“For me, the data was stark in terms of the sector, but this is exactly what data should be used to do. For the first time that I can recall, the FCA – they do all these surveys, they gather all this massive amount of information, but they do very little with it, so this is useful analysis,” he said.

“It enables the FCA to have a really good finger on the pulse.”


Following price walking, what other topics will the FCA evidence with data?

According to Duncan Minty, a business ethics consultant, the FCA will next concentrate on “fairness and vulnerability as key regulatory themes”.

“There’ll be a number of very significant reports to be produced over the next three years as the regulator gets more and more data to say: ‘well this is what’s happening’,” he added.

“They’re using [data analysis] in the background to deliver significant regulatory messages to the market. I think they will do something around vulnerability, discrimination and value.”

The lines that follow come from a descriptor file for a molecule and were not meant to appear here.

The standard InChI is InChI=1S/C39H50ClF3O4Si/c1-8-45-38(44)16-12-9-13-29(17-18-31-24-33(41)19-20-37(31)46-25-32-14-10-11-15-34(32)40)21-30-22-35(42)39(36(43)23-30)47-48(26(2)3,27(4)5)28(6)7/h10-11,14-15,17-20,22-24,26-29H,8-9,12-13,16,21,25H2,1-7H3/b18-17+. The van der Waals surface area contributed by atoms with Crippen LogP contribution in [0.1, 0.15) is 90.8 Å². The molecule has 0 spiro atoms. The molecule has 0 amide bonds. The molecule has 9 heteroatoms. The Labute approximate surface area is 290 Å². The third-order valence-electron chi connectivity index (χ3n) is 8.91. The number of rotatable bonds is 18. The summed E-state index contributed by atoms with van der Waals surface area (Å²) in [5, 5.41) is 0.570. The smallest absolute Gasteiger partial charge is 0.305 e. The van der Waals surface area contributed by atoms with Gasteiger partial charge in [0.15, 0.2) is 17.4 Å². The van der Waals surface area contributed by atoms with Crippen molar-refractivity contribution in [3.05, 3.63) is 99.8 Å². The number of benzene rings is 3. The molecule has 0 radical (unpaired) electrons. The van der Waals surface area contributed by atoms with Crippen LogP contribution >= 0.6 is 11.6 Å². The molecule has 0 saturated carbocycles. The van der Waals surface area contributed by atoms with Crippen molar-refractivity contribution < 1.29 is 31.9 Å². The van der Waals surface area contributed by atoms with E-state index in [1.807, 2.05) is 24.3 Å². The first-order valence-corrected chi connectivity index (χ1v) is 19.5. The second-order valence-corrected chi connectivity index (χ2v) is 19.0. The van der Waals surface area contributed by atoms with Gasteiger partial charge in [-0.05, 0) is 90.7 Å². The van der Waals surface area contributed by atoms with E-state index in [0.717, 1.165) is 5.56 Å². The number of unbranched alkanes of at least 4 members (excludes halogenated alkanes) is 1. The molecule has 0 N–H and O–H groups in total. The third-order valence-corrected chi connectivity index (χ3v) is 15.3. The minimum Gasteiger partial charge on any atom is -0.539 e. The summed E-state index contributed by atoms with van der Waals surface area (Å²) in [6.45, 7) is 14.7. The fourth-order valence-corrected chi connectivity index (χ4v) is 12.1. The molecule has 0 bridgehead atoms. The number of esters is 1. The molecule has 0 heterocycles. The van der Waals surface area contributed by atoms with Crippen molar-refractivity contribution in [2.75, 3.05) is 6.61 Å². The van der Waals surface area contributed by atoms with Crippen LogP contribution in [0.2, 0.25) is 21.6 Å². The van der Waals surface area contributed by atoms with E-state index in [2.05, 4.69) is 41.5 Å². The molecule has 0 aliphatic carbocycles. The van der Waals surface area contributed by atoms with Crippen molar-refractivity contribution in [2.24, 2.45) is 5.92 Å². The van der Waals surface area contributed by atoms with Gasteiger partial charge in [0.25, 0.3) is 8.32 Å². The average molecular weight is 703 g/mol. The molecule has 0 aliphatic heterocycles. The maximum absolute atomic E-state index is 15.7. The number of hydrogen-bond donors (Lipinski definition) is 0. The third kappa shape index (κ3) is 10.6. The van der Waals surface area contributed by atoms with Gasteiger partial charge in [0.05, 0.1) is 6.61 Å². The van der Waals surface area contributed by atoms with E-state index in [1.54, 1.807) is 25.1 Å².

Will increased FCA data collection for analysis purposes impact firms’ resourcing?

For Branko Bjelobaba, principal at general insurance FCA compliance consultancy Branko, there are resourcing concerns around increased data collection requirements from the regulator.

He told Insurance Times: “One thing that’s always concerned me, especially since last March, is the amount of new stuff that the FCA is expecting firms to comply with. There’s too much to do and I don’t think the FCA is totally aware as to the impact.

“Where new stuff has a direct effect on consumer protection, don’t hold it back, there’s a reason to put it out. But they need to assess the impact of what they’re asking firms to do because if that then means they have to take their eye off other stuff that is more important, they then could almost be blamed.

“If the FCA’s requirements are somehow impacting on [firms’] ability to bring business in, they need to have a check on how meaningful is the stuff they’re asking firms to do?”